“When you work with undocumented students,” she said to the group, “You have to encourage them a lot. They’re used to giving up on themselves. Many of them finish the whole college application but then decide to not submit it.”
I sat at a table with two nerdy white guys and a Puerto Rican girl around my age, a few older white men, and a white girl. One man was retired and wanted something to do. Another, you could tell had been a hippy since his 20s. The girl was applying to grad school. One of the guys was originally from Chicago and was there to talk to us about the ACT. We were all there for orientation.
“They’re just like regular high schoolers. They care about what they look like, and wanna date, and have smart phones. But they’ve experienced more disappointment than the average American student. They’ve grown up hearing they don’t belong, being told No over and over again. A majority of our job is to make sure we’re encouraging them.”
I wanted to cry. Here I was, getting involved with Freedom University, preparing to train undocumented students on the SAT. And here was this woman who runs the program talking to me about how hard these kids have it. About what they need.
Where were they 10 years ago?
Imagine if they’d been around 15 years ago for my sister Mara.
15 years ago, we didn’t know what to do after high school. We were raised in the suburb with majority white Americans. The high school counselors weren’t ready to help us. When I had my review in 11th grade, after the counselor told me I was in good shape and should start looking into FAFSA, I told him I was undocumented. First, he didn’t really know what that meant. When I explained it to him, he said “Sorry, then. I don’t know how to help you.”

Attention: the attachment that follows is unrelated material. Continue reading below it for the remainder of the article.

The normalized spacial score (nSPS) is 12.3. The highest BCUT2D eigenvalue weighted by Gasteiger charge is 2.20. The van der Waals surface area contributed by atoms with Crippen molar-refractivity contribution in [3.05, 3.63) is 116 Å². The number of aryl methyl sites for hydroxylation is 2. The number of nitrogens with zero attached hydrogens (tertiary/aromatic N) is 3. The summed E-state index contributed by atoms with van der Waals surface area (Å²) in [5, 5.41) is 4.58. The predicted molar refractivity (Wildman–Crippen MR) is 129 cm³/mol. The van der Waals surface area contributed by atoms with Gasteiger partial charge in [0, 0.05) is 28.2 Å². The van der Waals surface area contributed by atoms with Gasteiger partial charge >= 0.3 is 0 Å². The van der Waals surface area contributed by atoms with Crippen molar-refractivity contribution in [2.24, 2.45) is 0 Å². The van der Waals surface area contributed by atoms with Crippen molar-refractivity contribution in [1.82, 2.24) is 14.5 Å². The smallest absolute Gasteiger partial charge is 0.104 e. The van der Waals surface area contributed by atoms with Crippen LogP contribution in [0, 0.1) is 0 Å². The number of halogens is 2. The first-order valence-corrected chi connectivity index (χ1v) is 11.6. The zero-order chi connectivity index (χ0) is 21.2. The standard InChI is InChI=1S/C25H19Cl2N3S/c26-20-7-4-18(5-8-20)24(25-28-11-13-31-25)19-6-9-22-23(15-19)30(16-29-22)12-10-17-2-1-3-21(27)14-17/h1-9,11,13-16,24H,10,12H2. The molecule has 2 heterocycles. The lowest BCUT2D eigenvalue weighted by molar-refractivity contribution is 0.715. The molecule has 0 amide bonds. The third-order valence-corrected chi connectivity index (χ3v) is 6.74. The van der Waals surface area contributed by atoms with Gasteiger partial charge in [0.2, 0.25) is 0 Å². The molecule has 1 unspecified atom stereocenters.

We didn’t know anything about the SAT. Was it not just a test they give you during the school year? We had to schedule it? We had to pay? There were ways to study? We found all this out late. Everyone was ahead of my sister.
Her counselor, early on in high school, removed her from the college prep track because she thought Mara should be a cook. When she graduated, she didn’t even know she hadn’t been on the right track that would allow her to go to college.
“So, do they speak English?” one of the older men asked.
“Yes! These kids have been here most their lives,” she seemed frustrated with the question, “A majority of them come to the US between the ages of 2 and 6. They were raised here. They speak English.”
And I’m happy I get to do this now. To give to these students what I never had. But there is a sadness inside me I can’t let go of. The what-ifs. The loss. The timing.
Now go read this article: